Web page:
Preview From the Bridgeby Samual G. Freedman
As I wedged my way into the lobby of the Cort Theatre in Manhattan minutes before the final preview of A View From the Bridge, I ran into a lean figure in jeans, cloth overcoat, and wool hat. I figured he must have been a stagehand. Then the man turned, and I saw the wire-rim glasses and ruddy face and realized I was looking at the play’s director, Gregory Mosher.
It would be hard to think of a more unassuming pose for a world-class theater artist on such a crucial evening. On Broadway, the last few previews are more important than opening night. While the party and paparazzi wait for the official premiere, the critics watch these performances to get an early start on writing their notices.
This production of Bridge, Arthur Miller’s McCarthy-era parable of a longshoreman consumed by jealousy, was the second on Broadway in nearly 30 years for a play generally not ranked among the author’s greatest. It marked the Broadway debut of Scarlett Johansson, playing opposite the stage veteran Liev Schreiber. The real-time demands of the theater had exposed the weaknesses of many a movie star in the past.
Now, with so much at stake, Mosher was hanging incognito on the periphery. Most directors would enjoy being recognized, and even expect it. Mosher, though, genuinely preferred a kind of invisibility. He has always been about the play.
“To be a writer’s director,” Mosher put it to me recently, “is to trust that what you need to direct is on the page, and to have the discipline to try — and, man, it is hard — to fulfill the writer’s intentions, not yours. The main reason to devote your energy to discovering the play is that the play’s ideas are more complicated and interesting than any idea you could have about it.”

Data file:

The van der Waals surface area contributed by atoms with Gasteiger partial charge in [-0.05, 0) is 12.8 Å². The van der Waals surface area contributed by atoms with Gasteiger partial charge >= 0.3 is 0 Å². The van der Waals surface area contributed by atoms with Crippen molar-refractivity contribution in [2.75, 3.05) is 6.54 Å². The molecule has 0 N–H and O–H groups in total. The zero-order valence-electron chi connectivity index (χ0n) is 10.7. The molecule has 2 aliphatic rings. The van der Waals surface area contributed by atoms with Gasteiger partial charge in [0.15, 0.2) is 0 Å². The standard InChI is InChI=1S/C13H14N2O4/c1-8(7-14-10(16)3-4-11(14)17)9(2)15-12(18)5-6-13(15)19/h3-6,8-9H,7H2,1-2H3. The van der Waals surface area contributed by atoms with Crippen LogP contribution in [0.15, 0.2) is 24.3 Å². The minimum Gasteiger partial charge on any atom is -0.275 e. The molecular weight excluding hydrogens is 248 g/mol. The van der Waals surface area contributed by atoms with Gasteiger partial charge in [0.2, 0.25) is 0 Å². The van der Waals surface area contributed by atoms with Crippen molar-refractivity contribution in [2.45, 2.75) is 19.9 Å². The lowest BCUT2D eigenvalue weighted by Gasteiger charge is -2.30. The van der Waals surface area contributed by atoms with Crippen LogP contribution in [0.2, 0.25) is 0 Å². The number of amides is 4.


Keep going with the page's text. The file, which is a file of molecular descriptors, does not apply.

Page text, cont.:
I met Mosher in 1984, when he directed the Broadway premiere of Glengarry Glen Ross, the black comedy about real estate sharks by David Mamet. Mosher and Mamet had collaborated many times already at Chicago’s Goodman Theatre, but when Glengarry came to New York, it encountered a sort of Broadway haughtiness, even disdain. Just what could be so terrific, the whispering went, about this no-name director and his no-name cast from the provinces? Mosher had decided against stars like Paul Newman and Al Pacino in favor of an ensemble of Goodman regulars, several of whom had taken up acting as a midlife second career. After rave reviews and a Pulitzer Prize, the dismissive sniffs vanished, and theater people in New York were enviously asking what was so magical about Chicago.